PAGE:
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disposable camera transformer

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lynx

Member
Hello!
this place is really great! i'm glad i found it... :)

i got a transformer from a broken camera which i want to use to step up
the voltage from 3V source. I need to know if it is suitable for voltages up to 600V and also i want to figure out if the transformer works fine. One side has 2 pins and from the other side 3 pins, how am i suppose to measure it with my multimeter so i can figure out if it's fine? what readings i should see?
 

lynx

Member
one side with the 2 pins i believe it's the input.. the step up transformers i think they are backwards so the input is the secondary and at the other side where the three pins are must be the output (primary) with the middle pin to be center tapped.

but got confused while i'm checking it with a multimeter because the input has very low resistance and on the output only two pins give a reading on my DMM.

any help guys?
 

lynx

Member
yes i know! :)
i only want to make sure the transformer is fine because when i probe the
output pins one of them behaves NC while it shouldn't... so i need to know how to check the transformer before i start to build any circuits.

about the voltage are you sure it can go only up to 300V? i don't care about the current i only need few mA!!!
 

colin55

Well-Known Member
The two pins that detect zero ohms are actually the primary and will measure less than 1 ohm.

You need to know the circuit as the transformer may be in a blocking oscillator mode and may have a feedback winding.
By connecting it to 3v, the AC output will be over 600v. They produce over 300v on a 1.5v cell. But you must know the circuit.
 

Hero999

Banned
You should get more than 600V from 3VAC, I make it nearer 850V.

If the transformer increase a 1.5V square wave to 300V, that's a turns ratio of 200, 3V has a peak voltage of 4.24V, multiplied by 200 and rectified into a capacitor this gives 848V.

Of course it's probably operated in flyback mode so you'll probably get much less than 848V, if connected to a sine wave, it'll probably be nearer 85V.

Of course you probably meant 3VDC.

I don't know whether the transformer can take 600V on it's secondary, it probably can but you'll need to double the driver frequency to prevent saturation.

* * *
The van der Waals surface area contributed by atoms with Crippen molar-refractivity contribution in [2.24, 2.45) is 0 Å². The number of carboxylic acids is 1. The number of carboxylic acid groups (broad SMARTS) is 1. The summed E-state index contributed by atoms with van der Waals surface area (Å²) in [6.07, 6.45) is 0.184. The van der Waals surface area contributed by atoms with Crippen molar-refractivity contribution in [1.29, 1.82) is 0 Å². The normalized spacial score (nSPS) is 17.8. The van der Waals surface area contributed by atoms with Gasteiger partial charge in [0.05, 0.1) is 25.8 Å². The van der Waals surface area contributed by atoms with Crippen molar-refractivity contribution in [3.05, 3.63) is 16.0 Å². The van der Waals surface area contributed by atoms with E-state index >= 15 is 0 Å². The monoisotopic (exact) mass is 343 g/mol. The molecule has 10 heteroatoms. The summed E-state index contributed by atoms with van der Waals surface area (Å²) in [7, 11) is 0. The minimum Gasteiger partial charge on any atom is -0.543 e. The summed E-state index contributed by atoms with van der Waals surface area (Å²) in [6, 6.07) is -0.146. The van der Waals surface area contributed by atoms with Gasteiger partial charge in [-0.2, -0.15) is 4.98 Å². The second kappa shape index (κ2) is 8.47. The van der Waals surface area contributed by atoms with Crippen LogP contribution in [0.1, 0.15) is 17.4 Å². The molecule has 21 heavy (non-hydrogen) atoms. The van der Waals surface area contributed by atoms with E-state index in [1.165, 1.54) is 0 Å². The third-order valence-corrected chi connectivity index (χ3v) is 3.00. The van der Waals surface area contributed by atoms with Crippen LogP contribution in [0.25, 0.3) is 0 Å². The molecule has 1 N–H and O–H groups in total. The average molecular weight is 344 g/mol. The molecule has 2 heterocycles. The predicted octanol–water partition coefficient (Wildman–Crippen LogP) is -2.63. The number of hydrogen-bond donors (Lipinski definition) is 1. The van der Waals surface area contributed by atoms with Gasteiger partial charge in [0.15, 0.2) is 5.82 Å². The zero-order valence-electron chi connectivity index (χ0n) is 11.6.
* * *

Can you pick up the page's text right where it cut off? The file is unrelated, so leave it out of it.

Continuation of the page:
I wouldn't push it much beyond 600V because the insulation probably won't stand it.
 

lynx

Member
could you or someone else give me more details?

for example you said

The two pins that detect zero ohms are actually the primary and will measure less than 1 ohm..
this is the input which is the secondary as the transformer is backwards connected when you step up the voltage.


and second thing you said

You need to know the circuit as the transformer may be in a blocking oscillator mode and may have a feedback winding.
how can i figure out that? i only know that the one side of the transformer has 2 pins (less than 1 ohm) and on the other side has 3 pins which the 2 of them conduct (less than 1 ohm) and the other looks like it doesn't conduct with the others so it behaves like NC while i think it shouldn't.
 

lynx

Member
hi! you really mean 85V or is it typo?
can you also answer the rest of my questions?


Of course it's probably operated in flyback mode so you'll probably get much less than 848V, if connected to a sine wave, it'll probably be nearer 85V.
 

colin55

Well-Known Member
This is the type of circuit you will need. The feedback winding is part of the secondary winding. The frequency of operation is determined by the inductance of the transformer.

 
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lynx

Member
colin55 still i haven't figured out if the transformer is fine! :) it could be burned.. how should i check it with my DMM and what should i expect?
 

colin55

Well-Known Member
The secondary could be as high as 300 to 500 ohms and it is very unlikely that it is burnt out.

Digital cameras are free from any photo shop. I got 40 of them for $1.50 each for a project.
 
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lynx

Member
The secondary could be as high as 300 to 500 ohms and it is very unlikely that it is burnt out.

Digital cameras are free from any photo shop. I got 40 of them for $1.50 each for a project.
ok...

the side with the 2 pins i get less than 1 ohm and the side with the 3 pins one of them doesn't conduct with the other two.

so what's the case?
 

colin55

Well-Known Member
Does the case have a solderable pin and does it look like one of the wires from the transformer is conencted to the case?
 

Hero999

Banned
hi! you really mean 85V or is it typo?
can you also answer the rest of my questions?
No it wasn't a typo, the transformer won't give such a high output voltage when driven with a pure sine wave. The transformer is probably used in flyback mode so the secondary voltage is over ten times the turns ratio.
 

lynx

Member
Does the case have a solderable pin and does it look like one of the wires from the transformer is conencted to the case?
the pin that doesn't seem to conduct with the other 2 on the same side has a wire on it comming out from the transformer.
 

Sceadwian

Banned
Probably internally shorted. If a transformer is gradually overloaded to failure it would make sense that it's one of the winding in the middle of the transformer where the heat is most intense.
 
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